Volume 4, No. 12, December 2016
Author: Jeff Kingston, Temple University Japan
Between 2010 and 2016, Japan plunged from 11th to 72nd out of 180 nations in Reporters Without Borders’ global media freedom ranking.
Editors, managers and publishers want to avoid the risks associated with confronting powerful interests.
Being a journalist in Japan does not put you at risk of beatings, imprisonment and murder like other countries ranked comparably low on media freedoms. But there are other ways to curtail press freedom and induce self-censorship, especially when editors, managers and publishers want to avoid the risks associated with confronting powerful interests.
Curtailing press freedom, encroaching on freedom of expression and purging critical journalists is hardly unique to Japan. Yet the situation has become significantly worse under Prime Minister Shinzo Abe, with an intensification of the various media-restricting initiatives that were only episodically invoked by his predecessors.
This decline can be traced to the passage of ‘state secrecy’ legislation in 2013 along with a series of media-muzzling initiatives, orchestrated campaigns of harassment and the ousting of prominent television news anchors and commentators critical of Abe. In April 2016 these sweeping moves caught the attention of David Kaye — the UN special rapporteur on the promotion and protection of the right to freedom of opinion and expression — who blasted the censorship, weak legal protections, press clubs and media intimidation in Japan.
The Abe government is keen to clip its wings and has been aggressively going after critics of government security policies.
The power of the media to make or break governments is precisely why the Abe government is keen to clip its wings and has been aggressively going after critics of government security policies. In an off-the-record meeting with journalists in February 2015, Chief Cabinet Secretary Yoshihide Suga criticised coverage by TV Asahi. Later that month, Shigeaki Koga — a popular television pundit — was axed from TV Asahi’s Hodo Station news program.
Later in 2015, NHK 9 PM news anchor Kensuke Okoshi was ousted for his critical commentary and clash with an Abe crony. In 2016, three other prominent newscasters critical of Abe (NHK’s Hiroko Kuniya, TV Asahi’s Ichiro Furutachi and TBS’s Shigetada Kishii) left their jobs amid claims of government pressure.
The Abe government relies on select media organisations and right-wing groups to assail its opponents. In 2014 there was an orchestrated campaign, including death threats against reporters, by neo-nationalist groups denouncing the liberal newspaper Asahi Shimbun for its coverage of the comfort women story. This vendetta enjoyed public support from Abe.
In August 2014, the Asahi issued a ‘mea culpa’ for its coverage of the comfort women story, apologising for a handful of stories published in the 1980s and 1990s that relied on the discredited testimony of a WWII veteran. Right-wing outlets like The Yomiuri Shimbun and Sankei Shimbun pounced on this admission of wrongdoing even though they had also published articles relying on the same fabrications. They used this issue to discredit the Asahi and to promote the revisionist narrative that minimises, excuses or denies Japan’s history with comfort women.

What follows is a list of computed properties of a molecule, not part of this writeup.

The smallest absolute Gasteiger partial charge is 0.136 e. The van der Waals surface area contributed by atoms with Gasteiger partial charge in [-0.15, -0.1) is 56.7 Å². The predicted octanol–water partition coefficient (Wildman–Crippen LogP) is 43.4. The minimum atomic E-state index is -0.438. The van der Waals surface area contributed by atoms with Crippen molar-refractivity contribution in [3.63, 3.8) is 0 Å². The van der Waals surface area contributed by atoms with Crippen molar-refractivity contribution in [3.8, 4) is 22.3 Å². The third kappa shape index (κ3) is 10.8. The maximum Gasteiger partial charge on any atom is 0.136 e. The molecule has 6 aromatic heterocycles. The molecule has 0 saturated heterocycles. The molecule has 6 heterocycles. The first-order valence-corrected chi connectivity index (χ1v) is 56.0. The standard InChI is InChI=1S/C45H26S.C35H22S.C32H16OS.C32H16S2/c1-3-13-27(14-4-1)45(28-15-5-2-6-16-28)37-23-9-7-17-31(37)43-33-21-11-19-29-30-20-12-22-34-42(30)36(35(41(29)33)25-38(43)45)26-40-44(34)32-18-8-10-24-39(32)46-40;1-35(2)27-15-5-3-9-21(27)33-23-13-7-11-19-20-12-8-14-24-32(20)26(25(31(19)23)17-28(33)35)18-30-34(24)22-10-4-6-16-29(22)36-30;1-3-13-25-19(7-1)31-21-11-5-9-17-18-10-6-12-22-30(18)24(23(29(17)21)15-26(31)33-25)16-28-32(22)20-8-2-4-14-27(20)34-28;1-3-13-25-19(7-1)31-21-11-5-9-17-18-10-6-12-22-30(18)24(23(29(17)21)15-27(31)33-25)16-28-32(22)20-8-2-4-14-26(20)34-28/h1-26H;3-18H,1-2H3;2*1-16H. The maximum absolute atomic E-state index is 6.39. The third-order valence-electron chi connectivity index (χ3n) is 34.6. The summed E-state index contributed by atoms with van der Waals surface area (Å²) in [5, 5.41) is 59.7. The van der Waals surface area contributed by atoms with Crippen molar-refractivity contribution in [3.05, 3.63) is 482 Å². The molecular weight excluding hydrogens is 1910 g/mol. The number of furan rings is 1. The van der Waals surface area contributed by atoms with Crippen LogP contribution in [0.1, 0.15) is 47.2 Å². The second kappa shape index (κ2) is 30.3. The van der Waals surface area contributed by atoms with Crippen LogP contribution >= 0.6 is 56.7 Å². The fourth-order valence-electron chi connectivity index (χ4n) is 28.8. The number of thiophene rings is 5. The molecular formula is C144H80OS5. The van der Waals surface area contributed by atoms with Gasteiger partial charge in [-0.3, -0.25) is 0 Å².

Investigative journalism is becoming an endangered species in Japan.
To make matters worse, investigative journalism is becoming an endangered species in Japan. The Kisha (press club) system embeds journalists within ministries, agencies and other organisations they are assigned to cover, giving them privileged access to official sources. But in order to maintain this access they are inevitably handicapped from divulging most of what they know. The collaboration and collusion implicit in this system discourages ‘watchdog’ investigative journalism aimed at uncovering what authorities don’t want the public to know. Unfortunately the mainstream media embraces this system and the exclusive access it ensures.
It wasn’t always this way. The Asahi was previously a bastion of opposition to Abe’s agenda of constitutional revision and patriotic education. The newspaper’s critical commentary and investigative journalism won the Japanese equivalent of the Pulitzer Prize for its post-2011 investigative reporting on the Fukushima nuclear disaster.
But this watchdog journalism made it a target of the ‘nuclear village’ — proponents of nuclear power in industry, government, unions, media and academia. The Asahi’s withering coverage exposed the inadequate safety measures and cost cutting at the Fukushima power plant that compromised public safety, an inconvenient story as Abe wants to rev up Japan’s idled nuclear reactors.
In a controversial 2014 scoop based on an interview with the plant manager about the exodus of workers in the wake of the meltdowns, the Asahi overstated the situation, exposing itself to charges of sensationalism. Given the previous hammering that the newspaper received over its reporting on comfort women and experiencing a sharp decline in circulation at that time, management was in damage control mode. As a result, it retracted the exodus story, punished key reporters on the investigative team and disbanded it.
It is reassuring that Japan’s press continues to play a powerful role in keeping the public well-informed and critically assessing Abe’s revisionist project. But the purge of critics and decline in investigative reporting is a worrisome development that undermines Japan’s democratic identity.
About the author
Jeff Kingston is Director of Asian Studies at Temple University Japan and editor of the forthcoming Press Freedom in Japan (2017).